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Bees Are Awesome – Plants to Help Pollinators

Written by Kristina Nakovska

August 10, 2020

 

The pollination efforts of bees are behind one of every three bites that typical American eats. That accounts for about 15 billion dollars a year in US crop services.  Here are 5 steps you can take to help local pollinators!

Five pollinator friendly steps home gardeners can take:

1) Eliminate invasive plants. Most of these are aggressive, non-native species that aren’t very attractive to pollinators anyway, but they are the biggest threat because they elbow out natives that are of high pollinator value.

2) Plant in clusters. Diversity is important but it’s also helpful to plant in floral clumps at least five plants per clump whether shrubs, perennials, annuals instead of this one here, one there, one there. Clusters are easier for pollinators to find and offer a bigger supply of pollen.

3) Allow some cosmetic or temporary damage on some of your plants. This is a sign that caterpillars may be munching on some of these pollinator friendly plants! The leaves break down in the landscape and become a kind of shelter for insect eggs.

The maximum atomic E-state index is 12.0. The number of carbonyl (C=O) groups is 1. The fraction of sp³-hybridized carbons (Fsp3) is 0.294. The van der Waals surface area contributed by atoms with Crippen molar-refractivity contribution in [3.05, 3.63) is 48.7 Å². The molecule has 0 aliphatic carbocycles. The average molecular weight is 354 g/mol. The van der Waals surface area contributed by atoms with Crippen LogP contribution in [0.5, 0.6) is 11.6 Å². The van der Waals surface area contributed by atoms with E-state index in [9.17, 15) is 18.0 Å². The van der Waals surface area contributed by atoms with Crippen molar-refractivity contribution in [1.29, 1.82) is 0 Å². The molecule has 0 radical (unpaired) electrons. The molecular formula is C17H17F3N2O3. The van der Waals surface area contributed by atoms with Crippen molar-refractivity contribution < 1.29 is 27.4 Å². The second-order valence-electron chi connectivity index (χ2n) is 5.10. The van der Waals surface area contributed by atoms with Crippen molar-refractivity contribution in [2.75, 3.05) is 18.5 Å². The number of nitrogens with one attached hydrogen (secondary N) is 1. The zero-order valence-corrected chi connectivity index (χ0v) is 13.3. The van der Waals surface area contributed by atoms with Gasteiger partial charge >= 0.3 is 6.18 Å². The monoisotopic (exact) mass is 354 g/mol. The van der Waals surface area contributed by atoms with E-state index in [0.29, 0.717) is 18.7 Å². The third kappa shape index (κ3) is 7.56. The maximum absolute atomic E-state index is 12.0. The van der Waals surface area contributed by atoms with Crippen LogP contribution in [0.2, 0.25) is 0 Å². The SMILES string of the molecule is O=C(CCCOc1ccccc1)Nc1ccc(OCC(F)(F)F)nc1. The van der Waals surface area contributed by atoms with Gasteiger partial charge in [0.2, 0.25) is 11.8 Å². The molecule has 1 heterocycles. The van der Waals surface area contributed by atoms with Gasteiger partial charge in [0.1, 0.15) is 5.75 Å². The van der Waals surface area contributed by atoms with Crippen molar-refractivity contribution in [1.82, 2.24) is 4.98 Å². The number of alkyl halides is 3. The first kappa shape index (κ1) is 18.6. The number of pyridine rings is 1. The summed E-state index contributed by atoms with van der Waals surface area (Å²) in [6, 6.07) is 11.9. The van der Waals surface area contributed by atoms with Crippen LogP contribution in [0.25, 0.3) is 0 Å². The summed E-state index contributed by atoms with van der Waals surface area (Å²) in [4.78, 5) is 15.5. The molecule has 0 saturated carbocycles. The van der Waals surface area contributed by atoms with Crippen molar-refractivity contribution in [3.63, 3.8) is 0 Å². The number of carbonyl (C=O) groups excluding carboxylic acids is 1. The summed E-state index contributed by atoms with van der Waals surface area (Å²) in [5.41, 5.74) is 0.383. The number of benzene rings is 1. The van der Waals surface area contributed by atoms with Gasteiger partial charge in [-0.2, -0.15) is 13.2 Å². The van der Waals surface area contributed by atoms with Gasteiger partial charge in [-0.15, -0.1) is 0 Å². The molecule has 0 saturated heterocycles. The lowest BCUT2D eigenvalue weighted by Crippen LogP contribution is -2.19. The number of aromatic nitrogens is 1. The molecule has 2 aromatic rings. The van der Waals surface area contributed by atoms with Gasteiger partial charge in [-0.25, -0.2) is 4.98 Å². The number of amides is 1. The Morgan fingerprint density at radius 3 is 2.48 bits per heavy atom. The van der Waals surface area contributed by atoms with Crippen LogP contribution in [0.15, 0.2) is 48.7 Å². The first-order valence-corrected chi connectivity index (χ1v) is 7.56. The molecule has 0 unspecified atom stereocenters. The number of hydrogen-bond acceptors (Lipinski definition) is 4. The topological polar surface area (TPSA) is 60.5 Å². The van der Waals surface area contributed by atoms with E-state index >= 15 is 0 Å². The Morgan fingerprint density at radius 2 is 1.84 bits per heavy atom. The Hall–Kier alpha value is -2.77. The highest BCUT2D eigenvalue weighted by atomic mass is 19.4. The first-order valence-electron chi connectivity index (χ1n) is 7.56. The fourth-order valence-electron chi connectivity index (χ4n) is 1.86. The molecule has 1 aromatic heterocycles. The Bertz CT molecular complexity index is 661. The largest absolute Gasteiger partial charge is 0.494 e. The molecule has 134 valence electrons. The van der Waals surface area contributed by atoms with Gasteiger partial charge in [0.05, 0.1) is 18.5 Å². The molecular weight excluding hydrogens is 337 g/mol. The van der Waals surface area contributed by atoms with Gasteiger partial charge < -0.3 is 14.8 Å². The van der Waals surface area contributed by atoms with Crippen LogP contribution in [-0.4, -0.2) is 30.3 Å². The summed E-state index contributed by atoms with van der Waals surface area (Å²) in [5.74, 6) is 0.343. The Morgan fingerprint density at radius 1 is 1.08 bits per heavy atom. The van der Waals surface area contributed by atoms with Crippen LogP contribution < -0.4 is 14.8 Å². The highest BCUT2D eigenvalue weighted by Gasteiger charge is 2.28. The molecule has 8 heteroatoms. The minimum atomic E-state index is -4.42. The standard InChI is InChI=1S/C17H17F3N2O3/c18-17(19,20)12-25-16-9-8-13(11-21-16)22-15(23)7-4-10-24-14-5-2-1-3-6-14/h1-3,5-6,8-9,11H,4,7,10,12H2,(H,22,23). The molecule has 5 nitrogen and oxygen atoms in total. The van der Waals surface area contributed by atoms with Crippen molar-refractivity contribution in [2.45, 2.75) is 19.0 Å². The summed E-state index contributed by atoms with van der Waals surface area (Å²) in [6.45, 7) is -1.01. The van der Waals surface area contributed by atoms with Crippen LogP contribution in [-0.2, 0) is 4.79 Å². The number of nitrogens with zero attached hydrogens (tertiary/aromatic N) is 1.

4) Give pollinators a water source. Bird baths or water features are two good ways to help with this. Sallow puddles are excellent if you refresh your water every now and again to avoid any kind of mosquito collection and keep the pollinators well hydrated.

5) Eliminate or reduce chemical applications around your landscape or garden or try to choose natural pesticides when you have to apply around your property. If you do have to apply, choose to apply later in the evening when the sun has gone down. These are the times when pollinators aren’t active so it gives a chance for the treatments to dry before the next day. 

Plants to add that help bees:

Butterfly weed, yarrow, echinacea or coneflower, catmint, lavender, agastache, butterfly bush

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